It is hard to tell McCloskey’s attitude from that of a member of the “woke” elite, though he/she undoubtedly deny being such a person. I am willing to bet, however, that most of McCloskey’s ilk (if not he/she him/herself) voted enthusiastically for “moderate” Joe Biden because rude, crude Donald Trump offended their tender sensibilities (and threatened their statist agenda). And they did so knowing that Biden, despite his self-proclaimed “moderation”, was and is allied with leftists whose statist ambitions for the United States are an affront to every tenet of classical liberalism, not the least of which is freedom of speech. Shallowness, thy name is (classical) liberalism (when it is not never-Trump “conservativism”.)

What is a “wokester”, then? A “wokester” is someone with an anti-American agenda has become impatient with such trifles as freedom of speech and due process of law for those who oppose that agenda. Here is Bari Weiss on the subject:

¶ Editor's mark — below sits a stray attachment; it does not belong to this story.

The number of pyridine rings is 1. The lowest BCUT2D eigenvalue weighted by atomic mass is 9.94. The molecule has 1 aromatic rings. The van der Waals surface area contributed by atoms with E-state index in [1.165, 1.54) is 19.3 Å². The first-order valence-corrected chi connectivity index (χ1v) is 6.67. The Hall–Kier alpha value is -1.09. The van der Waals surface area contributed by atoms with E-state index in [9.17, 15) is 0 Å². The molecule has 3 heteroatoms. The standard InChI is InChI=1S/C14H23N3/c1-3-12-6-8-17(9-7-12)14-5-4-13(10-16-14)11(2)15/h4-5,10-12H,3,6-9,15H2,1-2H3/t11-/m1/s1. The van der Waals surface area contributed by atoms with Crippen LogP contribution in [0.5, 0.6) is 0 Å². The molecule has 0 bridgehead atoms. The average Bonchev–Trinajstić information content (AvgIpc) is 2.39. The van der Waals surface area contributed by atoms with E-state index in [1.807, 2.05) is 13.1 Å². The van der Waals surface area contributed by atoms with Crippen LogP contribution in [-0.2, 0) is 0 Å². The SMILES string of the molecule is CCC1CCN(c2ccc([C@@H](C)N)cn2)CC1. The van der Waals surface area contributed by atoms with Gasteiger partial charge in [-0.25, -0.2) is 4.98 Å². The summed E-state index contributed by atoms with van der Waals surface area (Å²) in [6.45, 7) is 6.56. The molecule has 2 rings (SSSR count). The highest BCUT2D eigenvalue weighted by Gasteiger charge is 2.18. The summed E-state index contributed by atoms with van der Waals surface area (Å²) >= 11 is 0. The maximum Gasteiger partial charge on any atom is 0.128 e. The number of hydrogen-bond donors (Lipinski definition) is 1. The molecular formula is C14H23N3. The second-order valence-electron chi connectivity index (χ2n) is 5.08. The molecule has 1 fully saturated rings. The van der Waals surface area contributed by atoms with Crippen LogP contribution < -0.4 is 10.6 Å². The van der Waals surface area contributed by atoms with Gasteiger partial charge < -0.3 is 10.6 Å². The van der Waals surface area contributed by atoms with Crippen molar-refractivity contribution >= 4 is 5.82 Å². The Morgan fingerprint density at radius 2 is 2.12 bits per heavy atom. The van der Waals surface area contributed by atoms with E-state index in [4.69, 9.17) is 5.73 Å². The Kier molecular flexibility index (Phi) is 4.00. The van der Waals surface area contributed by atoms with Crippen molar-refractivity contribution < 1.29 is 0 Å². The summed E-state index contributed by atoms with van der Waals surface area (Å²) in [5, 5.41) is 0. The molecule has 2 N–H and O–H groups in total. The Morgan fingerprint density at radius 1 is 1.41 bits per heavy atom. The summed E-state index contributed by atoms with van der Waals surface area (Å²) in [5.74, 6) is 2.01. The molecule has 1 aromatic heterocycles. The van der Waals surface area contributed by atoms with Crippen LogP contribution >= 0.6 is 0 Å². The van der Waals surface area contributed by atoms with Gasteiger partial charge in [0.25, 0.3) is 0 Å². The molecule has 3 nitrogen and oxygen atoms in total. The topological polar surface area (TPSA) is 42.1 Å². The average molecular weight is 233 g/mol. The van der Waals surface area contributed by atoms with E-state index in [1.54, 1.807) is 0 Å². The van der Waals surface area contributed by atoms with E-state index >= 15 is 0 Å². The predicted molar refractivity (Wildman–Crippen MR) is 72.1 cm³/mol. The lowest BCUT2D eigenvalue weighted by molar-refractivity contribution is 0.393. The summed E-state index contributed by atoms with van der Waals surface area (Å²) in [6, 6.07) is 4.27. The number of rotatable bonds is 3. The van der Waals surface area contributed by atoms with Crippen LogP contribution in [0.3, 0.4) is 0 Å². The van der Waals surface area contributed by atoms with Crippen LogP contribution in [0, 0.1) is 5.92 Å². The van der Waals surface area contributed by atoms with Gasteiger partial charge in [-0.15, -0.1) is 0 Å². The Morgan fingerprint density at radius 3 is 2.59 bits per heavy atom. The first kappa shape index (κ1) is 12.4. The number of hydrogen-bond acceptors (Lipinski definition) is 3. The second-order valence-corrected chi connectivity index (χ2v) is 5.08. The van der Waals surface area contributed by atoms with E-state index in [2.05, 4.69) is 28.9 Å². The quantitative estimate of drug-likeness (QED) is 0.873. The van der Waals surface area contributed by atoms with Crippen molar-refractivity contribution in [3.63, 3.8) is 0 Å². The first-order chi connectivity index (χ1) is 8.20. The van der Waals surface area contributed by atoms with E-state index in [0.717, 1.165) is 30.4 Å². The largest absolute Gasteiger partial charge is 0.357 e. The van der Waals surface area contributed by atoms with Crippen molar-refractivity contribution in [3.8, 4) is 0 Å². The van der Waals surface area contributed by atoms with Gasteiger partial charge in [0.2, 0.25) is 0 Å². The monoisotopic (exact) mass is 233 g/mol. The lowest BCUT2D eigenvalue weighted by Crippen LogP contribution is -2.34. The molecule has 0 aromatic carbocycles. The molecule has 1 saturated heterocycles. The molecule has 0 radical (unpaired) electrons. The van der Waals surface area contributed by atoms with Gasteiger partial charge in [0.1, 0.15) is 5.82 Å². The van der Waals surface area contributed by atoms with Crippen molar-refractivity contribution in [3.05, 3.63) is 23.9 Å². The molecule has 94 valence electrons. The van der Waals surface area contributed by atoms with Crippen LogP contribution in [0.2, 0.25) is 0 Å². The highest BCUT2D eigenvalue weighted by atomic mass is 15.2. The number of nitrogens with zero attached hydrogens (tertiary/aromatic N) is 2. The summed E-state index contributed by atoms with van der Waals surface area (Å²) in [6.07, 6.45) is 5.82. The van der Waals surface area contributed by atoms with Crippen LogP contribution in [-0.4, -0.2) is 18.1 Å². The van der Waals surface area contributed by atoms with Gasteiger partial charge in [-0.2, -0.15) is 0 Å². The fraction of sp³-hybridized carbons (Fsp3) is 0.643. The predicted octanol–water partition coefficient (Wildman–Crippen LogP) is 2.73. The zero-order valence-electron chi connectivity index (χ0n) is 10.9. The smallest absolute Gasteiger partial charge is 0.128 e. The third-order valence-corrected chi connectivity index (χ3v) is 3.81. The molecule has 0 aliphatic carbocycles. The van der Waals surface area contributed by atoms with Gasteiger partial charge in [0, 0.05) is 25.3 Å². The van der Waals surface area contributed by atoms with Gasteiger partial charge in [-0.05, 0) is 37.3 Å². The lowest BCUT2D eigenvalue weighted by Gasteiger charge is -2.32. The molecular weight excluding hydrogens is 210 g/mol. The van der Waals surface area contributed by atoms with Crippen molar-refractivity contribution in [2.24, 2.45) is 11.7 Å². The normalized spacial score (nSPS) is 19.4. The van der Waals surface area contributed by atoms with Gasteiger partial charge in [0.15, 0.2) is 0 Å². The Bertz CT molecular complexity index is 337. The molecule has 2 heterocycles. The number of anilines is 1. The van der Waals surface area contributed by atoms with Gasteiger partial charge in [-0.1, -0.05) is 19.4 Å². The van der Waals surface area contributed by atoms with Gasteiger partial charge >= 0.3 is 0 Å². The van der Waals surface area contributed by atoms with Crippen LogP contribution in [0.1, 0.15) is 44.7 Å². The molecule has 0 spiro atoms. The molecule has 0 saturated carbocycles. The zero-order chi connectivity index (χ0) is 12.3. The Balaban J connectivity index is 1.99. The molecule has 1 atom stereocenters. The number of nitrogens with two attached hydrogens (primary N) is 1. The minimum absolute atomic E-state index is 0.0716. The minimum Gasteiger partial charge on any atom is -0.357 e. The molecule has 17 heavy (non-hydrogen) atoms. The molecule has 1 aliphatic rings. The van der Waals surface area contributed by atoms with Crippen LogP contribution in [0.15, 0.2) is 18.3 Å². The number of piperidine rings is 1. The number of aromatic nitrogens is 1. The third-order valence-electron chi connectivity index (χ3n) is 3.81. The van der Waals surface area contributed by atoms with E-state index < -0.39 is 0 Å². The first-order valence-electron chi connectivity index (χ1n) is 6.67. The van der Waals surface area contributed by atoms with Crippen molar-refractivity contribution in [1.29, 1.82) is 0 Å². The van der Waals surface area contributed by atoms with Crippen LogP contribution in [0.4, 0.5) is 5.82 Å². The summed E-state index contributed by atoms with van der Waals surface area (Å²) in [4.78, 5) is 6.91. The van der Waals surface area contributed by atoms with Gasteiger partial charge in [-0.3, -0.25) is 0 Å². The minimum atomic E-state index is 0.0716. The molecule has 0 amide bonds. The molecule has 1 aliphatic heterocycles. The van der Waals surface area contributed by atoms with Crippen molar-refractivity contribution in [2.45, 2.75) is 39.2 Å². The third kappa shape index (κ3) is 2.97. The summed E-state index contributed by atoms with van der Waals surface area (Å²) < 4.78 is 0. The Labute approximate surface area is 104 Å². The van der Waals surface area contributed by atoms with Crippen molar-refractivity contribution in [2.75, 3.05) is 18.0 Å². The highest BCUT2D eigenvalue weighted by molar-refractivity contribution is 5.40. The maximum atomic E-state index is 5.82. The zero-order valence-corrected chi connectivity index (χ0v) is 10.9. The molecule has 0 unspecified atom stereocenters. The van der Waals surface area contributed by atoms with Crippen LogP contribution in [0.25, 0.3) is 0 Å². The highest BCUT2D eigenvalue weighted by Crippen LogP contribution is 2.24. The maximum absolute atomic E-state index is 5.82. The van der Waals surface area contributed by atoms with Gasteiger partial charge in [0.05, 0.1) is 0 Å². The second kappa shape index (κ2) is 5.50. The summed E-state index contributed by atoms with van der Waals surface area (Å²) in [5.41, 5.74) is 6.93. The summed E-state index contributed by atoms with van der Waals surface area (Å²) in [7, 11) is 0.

Let me offer the briefest overview of the core beliefs of the Woke Revolution, which are abundantly clear to anyone willing to look past the hashtags and the jargon.

It begins by stipulating that the forces of justice and progress are in a war against backwardness and tyranny. And in a war, the normal rules of the game must be suspended. Indeed, this ideology would argue that those rules are not just obstacles to justice, but tools of oppression. They are the master’s tools.  And the master’s tools cannot dismantle the master’s house.